Photo by Michael Dziedzic on Unsplash

Have you been using the browser API ‘window.location.href' to transfer data across different pages? or is it the module that you are always applying? Well, is cool but have you ever think of updating existing data? I must tell you there is an easy way to have access and update your data from every page you wish.

In this course, you will understand how you will be able to make your data accessible from every file with javascript.

Meanwhile, let us have an understanding of what local storage is;
Local storage is a browser API for data storage and persistence. You may say it is a warehouse for data storage, though, if you are dealing with a very huge amount of data you may have to use any of the cloud storage to hold the data.

Data saved in the local storage remain persistent even after leaving the page, as such, it has no expiry date. It is very good at data cache when building/testing a web/mobile application. On mobile, it can hold up to 5mb of storage, and on the desktop, it can hold up to 50mb of storage respectively. Local storage data are saved in key/value pairs.

Let us dive into the ways this API can be used. The web API; local storage have methods in which it could be accessed. The following are methods that are applied in using the local storage API.


These methods will be applied using a string and an object — arrays and other methods can be used too.

To set data to the local storage, your value can be a variable if declared one, if not it can as well be a plain string. In the following, let us add data to the local storage:

//adding value as a variable
let fullName = "chime chibuike princewill";
window.localStorage.setItem("key", fullName);

The full name has been successfully saved to the local storage, the setItem method has two parameters, the first parameter holds the key to the data and the second parameter holds the value which is to be set to the local storage. Let’s take a look at the local storage view in the following:

The local storage view
//adding value as a string
window.localStorage.setItem("key", "chime chibuike princewill" );

Instead of setting the value as a variable, it was passed as a string direct.

Previously, we set the full name variable to the local storage. Unlike the setItem method that takes two parameters, the getItem method takes a parameter. Let us see how this method is been used in the following:

let data = window.localStorage.getItem("key");console.log(data);//chime chibuike princewill

Here, remember when I said above, data is saved/set in key and value pairs, when getting data from the local storage, the key to the full name that was set will be used to get the value whenever we want to get the value of what was set to the local storage.

The removal of data from the local storage is done with the use of the data key that was set to the local storage. Hereinafter, is how we can remove data from the local storage;


We removed the key/value pair with the given key from the list associated with the object If a key/value pair with the given key exists. In our case, the given key exists, so the data will be removed.

Currently, the local storage is now empty.

The local storage is now empty

Just like the name implies, it clears/removes all the data saved in the local storage. It is used like so;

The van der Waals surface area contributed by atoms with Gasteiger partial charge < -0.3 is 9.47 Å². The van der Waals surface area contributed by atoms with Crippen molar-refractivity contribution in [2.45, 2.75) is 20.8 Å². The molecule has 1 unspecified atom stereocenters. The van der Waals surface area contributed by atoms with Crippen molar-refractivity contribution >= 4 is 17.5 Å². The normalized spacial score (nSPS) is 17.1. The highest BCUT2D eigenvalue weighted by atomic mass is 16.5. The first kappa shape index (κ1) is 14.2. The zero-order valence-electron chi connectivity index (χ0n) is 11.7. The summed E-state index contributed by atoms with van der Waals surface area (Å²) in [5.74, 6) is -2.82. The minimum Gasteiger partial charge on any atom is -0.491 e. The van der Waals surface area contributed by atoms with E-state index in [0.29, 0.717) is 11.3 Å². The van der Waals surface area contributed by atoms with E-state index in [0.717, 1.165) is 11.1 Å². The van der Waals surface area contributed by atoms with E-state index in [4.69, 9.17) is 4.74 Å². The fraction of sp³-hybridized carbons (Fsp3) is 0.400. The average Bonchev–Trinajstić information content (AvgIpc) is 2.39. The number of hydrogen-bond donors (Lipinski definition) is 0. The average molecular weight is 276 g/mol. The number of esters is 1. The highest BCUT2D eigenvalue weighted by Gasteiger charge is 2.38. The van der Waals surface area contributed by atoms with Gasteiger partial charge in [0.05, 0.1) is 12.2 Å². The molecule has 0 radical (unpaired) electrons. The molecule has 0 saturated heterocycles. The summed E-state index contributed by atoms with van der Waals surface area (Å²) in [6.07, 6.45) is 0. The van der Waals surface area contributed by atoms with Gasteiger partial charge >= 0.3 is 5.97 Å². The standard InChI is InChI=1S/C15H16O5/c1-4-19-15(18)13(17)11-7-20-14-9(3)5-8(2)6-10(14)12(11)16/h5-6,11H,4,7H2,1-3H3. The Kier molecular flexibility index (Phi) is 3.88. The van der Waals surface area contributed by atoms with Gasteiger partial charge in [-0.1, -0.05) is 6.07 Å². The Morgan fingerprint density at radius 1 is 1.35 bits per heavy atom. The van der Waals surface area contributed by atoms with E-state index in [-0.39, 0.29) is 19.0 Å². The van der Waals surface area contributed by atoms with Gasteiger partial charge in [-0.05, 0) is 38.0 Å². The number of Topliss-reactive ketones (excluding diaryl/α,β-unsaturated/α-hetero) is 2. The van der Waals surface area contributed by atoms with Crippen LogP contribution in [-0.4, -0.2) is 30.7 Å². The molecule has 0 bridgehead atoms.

We have shed the list associated with the object of all key/value pairs, if there are any. This method does not take any parameter; because it calls for the overall wipe of the local storage data.

This method gets the data by the index of the data in the local storage if the index exists. When a string is added as a parameter, it returns the first object of the local storage. Infra is how to achieve this;

//getting value by the nth key. window.localStorage.key(0)//with the previous data we had, it will print (key) as its result 

This returns the name of the nth key in the list, or null if the number is greater than or equal to the number of key/value pairs in the object.

Now that we have seen how to Set, Get, Remove, and Clear data in the local storage, let us now see how Object and array are set to the local storage below;

//to set an object to the local storage
const object = {
firstName: "chibuike",lastName: "princewill",skills: "software development",email: "princewillchime43@gmail.com",phone: `+234${8169543479}`};localStorage.setItem("profile", JSON.stringify(object));

Let us see how the local storage looks like in the following:

The Object we set to the local storage

Here the object that was created was set using JSON.stringify() method. This is because data saved to the local storage must be a string, so the object was converted to a JavaScript Object Notation( JSON ) using JSON.stringify() method.

Note: Array will also be set to the local storage just the same way that was used on the screenshot above.

Let us now see how Object/Array can be retrieved from the local storage

let result = JSON.parse(localStorage.getItem("profile"));console.log(result);

Above lies the way to retrieve our object that was sent to the local storage.
The JSON.parse() method is a method that is used to convert a JSON string into a pure object.

It is a function that transforms the results. This function is called for each member of the object. If a member contains nested objects, the nested objects are transformed before the parent object is. Let us see the console view of the data we have retrieved from the local storage in the following:

Retrieving of object/array from the local storage

This brings us to the end of this article. If this course was helpful to you, please hit the 👏 icon, share and recommend.

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I am a very passionate Software Engineer {MERN STACK}, currently working with Descasio as a Junior Full Stack Engineer. I am open to new roles (Remote)